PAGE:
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President goes on the front foot with economi -

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ELEANOR HALL: The US President Barack Obama has just held a prime time media conference to explain
his economic strategy to a recession weary public.

It's the second time in his first two months that the President has broadcast a major address from
the White House.

And it caps a week long public relations offensive designed to steer public attention away from the
anger over corporate bonuses and towards the President's agenda.

Our Washington correspondent Kim Landers joins us live now.

So Kim, President Barack Obama has acknowledged the US is going through what he calls 'an
extraordinary crisis'. How was he able to reassurance the American people?

KIM LANDERS: Eleanor, Barack Obama has used this prime time opportunity to summarise the steps he
has taken so far to address the worst economic crisis since the Great Depression. He is really
trying to bush aside any doubts about his economic agenda.

And while there have been glimmers of improvement in the housing market and the stock market showed
some initial euphoria about his plan to scrub those toxic assets from banks' balance sheets, the
American economy certainly hasn't turned the corner yet.

On top of that, the President has been knocked off his political stride in the past week by the
public anger over those hefty corporate bonuses. So he has been trying to strike a more optimistic
tone today and reassure the American people.

Here is a little of what the President said:

BARACK OBAMA: We'll recover from this recession but it will take time, it will take patience and it
will take an understanding that when we all work together, when each of us looks beyond our own
short-term interest to the wider set of obligations we have towards each other, that is when we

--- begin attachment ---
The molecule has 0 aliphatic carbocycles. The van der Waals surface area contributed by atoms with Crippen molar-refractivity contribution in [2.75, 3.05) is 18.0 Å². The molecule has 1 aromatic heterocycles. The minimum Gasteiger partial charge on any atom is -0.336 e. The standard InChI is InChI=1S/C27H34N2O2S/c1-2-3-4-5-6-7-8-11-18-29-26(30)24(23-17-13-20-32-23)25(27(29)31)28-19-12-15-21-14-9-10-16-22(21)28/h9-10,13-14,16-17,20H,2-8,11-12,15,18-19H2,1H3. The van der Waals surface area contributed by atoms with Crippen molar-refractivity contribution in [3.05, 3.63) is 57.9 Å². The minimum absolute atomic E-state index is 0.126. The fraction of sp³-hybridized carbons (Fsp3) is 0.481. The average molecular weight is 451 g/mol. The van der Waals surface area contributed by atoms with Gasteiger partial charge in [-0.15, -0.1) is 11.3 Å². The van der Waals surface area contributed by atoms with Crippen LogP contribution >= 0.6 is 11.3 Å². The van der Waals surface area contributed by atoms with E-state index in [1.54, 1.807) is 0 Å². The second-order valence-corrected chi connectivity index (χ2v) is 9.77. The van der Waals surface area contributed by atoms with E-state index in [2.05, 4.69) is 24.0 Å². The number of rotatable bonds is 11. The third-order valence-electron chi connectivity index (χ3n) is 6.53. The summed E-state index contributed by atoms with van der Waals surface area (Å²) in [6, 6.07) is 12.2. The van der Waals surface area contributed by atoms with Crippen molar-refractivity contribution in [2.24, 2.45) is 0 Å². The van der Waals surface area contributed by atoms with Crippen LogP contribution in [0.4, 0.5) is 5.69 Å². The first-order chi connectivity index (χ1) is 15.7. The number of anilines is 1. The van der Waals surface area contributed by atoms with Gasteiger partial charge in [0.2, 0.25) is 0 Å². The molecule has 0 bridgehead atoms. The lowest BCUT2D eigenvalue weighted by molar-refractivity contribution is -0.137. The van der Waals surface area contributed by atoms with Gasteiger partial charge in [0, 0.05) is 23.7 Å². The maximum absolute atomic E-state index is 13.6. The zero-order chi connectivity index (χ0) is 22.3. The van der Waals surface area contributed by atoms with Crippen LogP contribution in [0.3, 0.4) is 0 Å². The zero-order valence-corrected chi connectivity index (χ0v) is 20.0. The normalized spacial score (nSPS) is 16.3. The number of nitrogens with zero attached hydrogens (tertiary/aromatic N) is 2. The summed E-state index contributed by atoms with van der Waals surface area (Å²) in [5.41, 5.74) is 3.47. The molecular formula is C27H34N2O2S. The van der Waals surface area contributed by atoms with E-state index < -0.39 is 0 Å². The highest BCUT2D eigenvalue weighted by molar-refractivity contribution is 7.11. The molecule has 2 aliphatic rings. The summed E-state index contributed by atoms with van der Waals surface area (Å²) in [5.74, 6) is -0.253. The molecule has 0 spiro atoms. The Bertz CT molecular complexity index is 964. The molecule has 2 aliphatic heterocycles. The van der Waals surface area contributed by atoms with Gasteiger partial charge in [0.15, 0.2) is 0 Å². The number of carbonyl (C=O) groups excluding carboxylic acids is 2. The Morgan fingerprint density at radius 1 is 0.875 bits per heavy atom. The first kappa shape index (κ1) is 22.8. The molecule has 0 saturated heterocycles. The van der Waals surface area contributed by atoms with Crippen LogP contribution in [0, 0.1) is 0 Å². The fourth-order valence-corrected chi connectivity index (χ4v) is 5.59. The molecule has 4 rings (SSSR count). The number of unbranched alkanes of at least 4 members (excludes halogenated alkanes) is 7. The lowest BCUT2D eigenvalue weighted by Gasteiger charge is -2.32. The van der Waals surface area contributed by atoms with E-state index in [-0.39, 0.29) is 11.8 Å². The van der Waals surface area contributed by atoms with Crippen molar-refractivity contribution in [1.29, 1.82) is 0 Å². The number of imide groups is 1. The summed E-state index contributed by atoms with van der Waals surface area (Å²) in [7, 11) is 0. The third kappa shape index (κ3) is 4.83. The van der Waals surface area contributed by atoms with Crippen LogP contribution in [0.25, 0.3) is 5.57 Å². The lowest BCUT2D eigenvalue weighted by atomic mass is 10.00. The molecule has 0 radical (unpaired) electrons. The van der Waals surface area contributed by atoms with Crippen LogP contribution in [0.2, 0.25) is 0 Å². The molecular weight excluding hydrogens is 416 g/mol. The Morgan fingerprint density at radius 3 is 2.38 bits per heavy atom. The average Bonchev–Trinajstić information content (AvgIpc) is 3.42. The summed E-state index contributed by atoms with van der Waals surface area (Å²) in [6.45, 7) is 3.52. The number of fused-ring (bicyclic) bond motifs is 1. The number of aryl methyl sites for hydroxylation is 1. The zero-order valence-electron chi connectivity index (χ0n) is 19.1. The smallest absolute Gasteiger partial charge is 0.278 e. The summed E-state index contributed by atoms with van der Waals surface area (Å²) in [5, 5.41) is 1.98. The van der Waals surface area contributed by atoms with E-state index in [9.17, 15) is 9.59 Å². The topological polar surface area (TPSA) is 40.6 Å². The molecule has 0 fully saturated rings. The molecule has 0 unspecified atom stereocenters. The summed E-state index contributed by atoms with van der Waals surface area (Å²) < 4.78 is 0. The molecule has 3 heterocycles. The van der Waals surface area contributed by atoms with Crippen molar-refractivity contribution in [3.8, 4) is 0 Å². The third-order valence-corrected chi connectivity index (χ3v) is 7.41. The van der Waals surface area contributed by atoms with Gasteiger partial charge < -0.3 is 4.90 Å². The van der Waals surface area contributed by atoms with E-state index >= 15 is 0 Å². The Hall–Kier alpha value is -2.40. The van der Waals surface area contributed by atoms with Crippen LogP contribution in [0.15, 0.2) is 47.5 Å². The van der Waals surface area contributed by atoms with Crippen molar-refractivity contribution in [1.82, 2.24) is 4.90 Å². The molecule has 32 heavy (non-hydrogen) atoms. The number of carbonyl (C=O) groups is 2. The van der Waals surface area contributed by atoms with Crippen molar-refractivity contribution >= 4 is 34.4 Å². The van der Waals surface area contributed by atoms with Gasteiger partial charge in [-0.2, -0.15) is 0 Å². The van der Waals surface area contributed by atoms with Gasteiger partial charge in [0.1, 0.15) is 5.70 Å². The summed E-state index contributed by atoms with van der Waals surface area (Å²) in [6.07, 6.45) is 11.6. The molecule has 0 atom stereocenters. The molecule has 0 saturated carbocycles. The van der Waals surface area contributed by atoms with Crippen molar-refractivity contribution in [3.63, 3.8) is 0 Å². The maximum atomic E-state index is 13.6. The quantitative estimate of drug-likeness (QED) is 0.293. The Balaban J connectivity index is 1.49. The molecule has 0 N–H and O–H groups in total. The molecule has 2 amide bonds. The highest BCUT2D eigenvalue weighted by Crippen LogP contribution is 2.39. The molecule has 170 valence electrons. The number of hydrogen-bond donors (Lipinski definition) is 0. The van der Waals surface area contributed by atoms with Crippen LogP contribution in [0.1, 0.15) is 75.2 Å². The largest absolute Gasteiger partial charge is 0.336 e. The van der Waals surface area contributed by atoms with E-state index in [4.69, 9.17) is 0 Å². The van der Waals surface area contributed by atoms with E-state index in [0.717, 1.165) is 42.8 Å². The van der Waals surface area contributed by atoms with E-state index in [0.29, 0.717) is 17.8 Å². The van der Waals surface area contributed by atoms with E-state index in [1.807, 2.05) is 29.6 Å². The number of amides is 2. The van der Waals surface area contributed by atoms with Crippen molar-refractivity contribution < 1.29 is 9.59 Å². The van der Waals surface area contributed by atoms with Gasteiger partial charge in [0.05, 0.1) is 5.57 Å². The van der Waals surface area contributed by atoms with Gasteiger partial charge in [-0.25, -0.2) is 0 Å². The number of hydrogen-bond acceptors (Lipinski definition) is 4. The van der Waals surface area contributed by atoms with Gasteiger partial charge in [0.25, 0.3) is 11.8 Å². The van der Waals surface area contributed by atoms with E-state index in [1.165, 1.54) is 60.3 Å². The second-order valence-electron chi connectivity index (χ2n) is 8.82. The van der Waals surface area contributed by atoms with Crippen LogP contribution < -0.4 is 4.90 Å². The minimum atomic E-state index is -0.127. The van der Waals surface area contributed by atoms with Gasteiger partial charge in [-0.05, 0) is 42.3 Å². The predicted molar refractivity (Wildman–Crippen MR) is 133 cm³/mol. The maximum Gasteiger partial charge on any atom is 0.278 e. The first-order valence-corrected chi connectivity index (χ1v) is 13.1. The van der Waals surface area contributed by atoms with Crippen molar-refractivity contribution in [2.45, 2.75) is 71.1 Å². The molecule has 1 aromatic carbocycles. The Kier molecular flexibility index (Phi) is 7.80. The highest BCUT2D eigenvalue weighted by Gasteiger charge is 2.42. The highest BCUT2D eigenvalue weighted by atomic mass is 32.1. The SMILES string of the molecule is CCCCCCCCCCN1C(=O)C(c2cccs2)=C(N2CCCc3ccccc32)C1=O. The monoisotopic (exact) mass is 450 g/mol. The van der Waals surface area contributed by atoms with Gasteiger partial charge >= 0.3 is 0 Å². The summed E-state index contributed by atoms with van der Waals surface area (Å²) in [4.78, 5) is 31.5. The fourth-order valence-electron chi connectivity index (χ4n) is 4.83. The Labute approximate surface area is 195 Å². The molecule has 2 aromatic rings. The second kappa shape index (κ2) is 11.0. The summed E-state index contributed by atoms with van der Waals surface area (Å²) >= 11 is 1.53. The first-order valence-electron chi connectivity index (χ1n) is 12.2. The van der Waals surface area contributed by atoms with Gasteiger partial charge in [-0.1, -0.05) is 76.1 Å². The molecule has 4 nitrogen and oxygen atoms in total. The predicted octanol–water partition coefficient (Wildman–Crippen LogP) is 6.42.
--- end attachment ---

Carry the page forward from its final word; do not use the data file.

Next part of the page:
succeed. That is when we prosper and that is what is needed right now.

So let's look towards the future with a renewed sense of common purpose and a renewed determination
and most importantly renewed confidence that a better day will come.

ELEANOR HALL: That is the US President Barack Obama in his prime time address a short time ago.

Kim, has the President managed to dampen that anger over the payment of corporate bonuses?

KIM LANDERS: Well, he has certainly acknowledged that anger again today but I don't think the
American people are ready to forgive and forget just yet.

So now the President is trying to channel some of that anger to justify why his administration
needs some new powers and that is why both the Treasury-Secretary, Tim Geithner and the President
have today launched a full-scale push for government authority to shut down troubled institutions
like the insurance giant AIG to avoid the need for future bailouts.

Here is how the President has explained it.

BARACK OBAMA: We should have obtained it much earlier so that any institution that poses a systemic
risk that could bring down the financial system, we can handle and we can do it in an orderly
fashion that quarantines it from other institutions.

We don't have that power right now. That is what Secretary Geithner was talking about and I think
that there is going to be strong support from the American people and from Congress to provide that
authority.

ELEANOR HALL: That is the US President again.

Kim this is President Obama's second prime time White House broadcast. Is he in danger of
over-using this form of media attention grabber?

KIM LANDERS: He has got to be dangerously close, Eleanor. I mean when you look at these prime time
media conferences, George W. Bush had four. I am talking about the media conferences that are held
in the evenings here in the United States when most of the people are in front of the tele.

George W. Bush had four. Bill Clinton had four. Ronald Reagan had 31 so Barack Obama has a way to
go. I mean the President really does have an intense domestic and foreign policy agenda. Every day
appears to be choc-a-block with announcements.

He has had a heap of media appearances. He is planning an on-line town hall meeting this week via
the White House website. He'll take some big steps onto the world stage next week at the G20
meeting in London ahead of the NATO summit.

He is certainly everywhere all of the time but the opinion polls are showing that so far 63 per
cent of Americans are happy with how he is doing his job, Eleanor.

ELEANOR HALL: Kim Landers in Washington, thank you.